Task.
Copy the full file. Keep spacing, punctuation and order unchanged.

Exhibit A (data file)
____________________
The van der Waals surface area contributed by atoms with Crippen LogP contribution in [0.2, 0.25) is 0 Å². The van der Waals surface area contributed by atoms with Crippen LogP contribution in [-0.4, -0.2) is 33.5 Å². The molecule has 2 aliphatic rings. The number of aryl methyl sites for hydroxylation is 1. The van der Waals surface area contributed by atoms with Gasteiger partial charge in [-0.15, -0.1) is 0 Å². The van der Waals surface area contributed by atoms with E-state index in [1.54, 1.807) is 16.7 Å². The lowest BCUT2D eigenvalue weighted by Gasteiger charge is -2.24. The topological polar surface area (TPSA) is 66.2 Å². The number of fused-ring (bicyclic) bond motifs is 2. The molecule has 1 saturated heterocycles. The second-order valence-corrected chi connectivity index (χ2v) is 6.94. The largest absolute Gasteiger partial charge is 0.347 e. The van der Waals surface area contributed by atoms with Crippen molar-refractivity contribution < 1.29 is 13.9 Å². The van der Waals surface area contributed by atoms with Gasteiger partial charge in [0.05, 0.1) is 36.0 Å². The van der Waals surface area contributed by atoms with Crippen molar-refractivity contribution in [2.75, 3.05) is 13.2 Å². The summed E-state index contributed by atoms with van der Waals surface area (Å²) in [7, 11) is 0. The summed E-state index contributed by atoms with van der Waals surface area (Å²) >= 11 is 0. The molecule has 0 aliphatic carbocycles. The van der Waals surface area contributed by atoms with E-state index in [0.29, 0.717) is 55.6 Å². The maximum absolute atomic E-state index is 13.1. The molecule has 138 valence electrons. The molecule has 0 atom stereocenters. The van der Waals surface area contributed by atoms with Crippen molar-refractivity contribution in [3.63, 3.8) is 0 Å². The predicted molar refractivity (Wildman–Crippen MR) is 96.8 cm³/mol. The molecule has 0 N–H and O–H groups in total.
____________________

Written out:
The van der Waals surface area contributed by atoms with Crippen LogP contribution in [0.2, 0.25) is 0 Å². The van der Waals surface area contributed by atoms with Crippen LogP contribution in [-0.4, -0.2) is 33.5 Å². The molecule has 2 aliphatic rings. The number of aryl methyl sites for hydroxylation is 1. The van der Waals surface area contributed by atoms with Gasteiger partial charge in [-0.15, -0.1) is 0 Å². The van der Waals surface area contributed by atoms with E-state index in [1.54, 1.807) is 16.7 Å². The lowest BCUT2D eigenvalue weighted by Gasteiger charge is -2.24. The topological polar surface area (TPSA) is 66.2 Å². The number of fused-ring (bicyclic) bond motifs is 2. The molecule has 1 saturated heterocycles. The second-order valence-corrected chi connectivity index (χ2v) is 6.94. The largest absolute Gasteiger partial charge is 0.347 e. The van der Waals surface area contributed by atoms with Crippen molar-refractivity contribution < 1.29 is 13.9 Å². The van der Waals surface area contributed by atoms with Gasteiger partial charge in [0.05, 0.1) is 36.0 Å². The van der Waals surface area contributed by atoms with Crippen molar-refractivity contribution in [2.75, 3.05) is 13.2 Å². The summed E-state index contributed by atoms with van der Waals surface area (Å²) in [7, 11) is 0. The summed E-state index contributed by atoms with van der Waals surface area (Å²) >= 11 is 0. The molecule has 0 aliphatic carbocycles. The van der Waals surface area contributed by atoms with E-state index in [0.29, 0.717) is 55.6 Å². The maximum absolute atomic E-state index is 13.1. The molecule has 138 valence electrons. The molecule has 0 atom stereocenters. The van der Waals surface area contributed by atoms with Crippen molar-refractivity contribution in [3.63, 3.8) is 0 Å². The predicted molar refractivity (Wildman–Crippen MR) is 96.8 cm³/mol. The molecule has 0 N–H and O–H groups in total.